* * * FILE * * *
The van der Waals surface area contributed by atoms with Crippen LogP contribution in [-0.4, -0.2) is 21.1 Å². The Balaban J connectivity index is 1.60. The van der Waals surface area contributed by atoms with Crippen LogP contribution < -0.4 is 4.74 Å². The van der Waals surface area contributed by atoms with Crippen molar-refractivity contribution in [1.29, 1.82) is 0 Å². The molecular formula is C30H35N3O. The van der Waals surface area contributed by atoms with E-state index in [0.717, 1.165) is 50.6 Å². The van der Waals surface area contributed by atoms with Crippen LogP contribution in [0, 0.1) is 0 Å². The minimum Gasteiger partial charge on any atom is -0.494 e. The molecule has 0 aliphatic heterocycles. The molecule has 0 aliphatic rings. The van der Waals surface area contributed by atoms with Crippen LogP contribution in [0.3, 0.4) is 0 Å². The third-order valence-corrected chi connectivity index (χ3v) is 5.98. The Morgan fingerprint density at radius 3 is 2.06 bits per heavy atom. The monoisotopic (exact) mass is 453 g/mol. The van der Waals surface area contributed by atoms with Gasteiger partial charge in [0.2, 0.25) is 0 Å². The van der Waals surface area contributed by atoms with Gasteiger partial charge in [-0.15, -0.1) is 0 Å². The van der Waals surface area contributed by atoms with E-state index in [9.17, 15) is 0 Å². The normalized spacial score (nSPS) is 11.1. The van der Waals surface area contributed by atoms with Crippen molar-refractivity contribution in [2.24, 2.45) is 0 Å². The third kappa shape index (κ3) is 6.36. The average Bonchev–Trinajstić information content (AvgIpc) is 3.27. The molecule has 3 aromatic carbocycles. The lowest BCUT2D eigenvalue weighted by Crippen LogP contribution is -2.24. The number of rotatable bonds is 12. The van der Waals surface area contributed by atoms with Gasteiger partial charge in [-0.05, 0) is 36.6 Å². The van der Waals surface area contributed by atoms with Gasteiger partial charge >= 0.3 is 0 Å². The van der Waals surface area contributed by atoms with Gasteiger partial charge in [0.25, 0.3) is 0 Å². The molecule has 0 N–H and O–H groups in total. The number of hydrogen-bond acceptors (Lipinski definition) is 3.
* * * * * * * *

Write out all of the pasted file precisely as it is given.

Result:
The van der Waals surface area contributed by atoms with Crippen LogP contribution in [-0.4, -0.2) is 21.1 Å². The Balaban J connectivity index is 1.60. The van der Waals surface area contributed by atoms with Crippen LogP contribution < -0.4 is 4.74 Å². The van der Waals surface area contributed by atoms with Crippen molar-refractivity contribution in [1.29, 1.82) is 0 Å². The molecular formula is C30H35N3O. The van der Waals surface area contributed by atoms with E-state index in [0.717, 1.165) is 50.6 Å². The van der Waals surface area contributed by atoms with Crippen LogP contribution in [0, 0.1) is 0 Å². The minimum Gasteiger partial charge on any atom is -0.494 e. The molecule has 0 aliphatic heterocycles. The molecule has 0 aliphatic rings. The van der Waals surface area contributed by atoms with Crippen LogP contribution in [0.3, 0.4) is 0 Å². The third-order valence-corrected chi connectivity index (χ3v) is 5.98. The Morgan fingerprint density at radius 3 is 2.06 bits per heavy atom. The monoisotopic (exact) mass is 453 g/mol. The van der Waals surface area contributed by atoms with Gasteiger partial charge in [0.2, 0.25) is 0 Å². The van der Waals surface area contributed by atoms with Gasteiger partial charge in [-0.15, -0.1) is 0 Å². The van der Waals surface area contributed by atoms with E-state index in [9.17, 15) is 0 Å². The normalized spacial score (nSPS) is 11.1. The van der Waals surface area contributed by atoms with Crippen molar-refractivity contribution in [2.24, 2.45) is 0 Å². The third kappa shape index (κ3) is 6.36. The average Bonchev–Trinajstić information content (AvgIpc) is 3.27. The molecule has 3 aromatic carbocycles. The lowest BCUT2D eigenvalue weighted by Crippen LogP contribution is -2.24. The number of rotatable bonds is 12. The van der Waals surface area contributed by atoms with Gasteiger partial charge in [-0.05, 0) is 36.6 Å². The van der Waals surface area contributed by atoms with Gasteiger partial charge >= 0.3 is 0 Å². The van der Waals surface area contributed by atoms with Gasteiger partial charge in [0.25, 0.3) is 0 Å². The molecule has 0 N–H and O–H groups in total. The number of hydrogen-bond acceptors (Lipinski definition) is 3.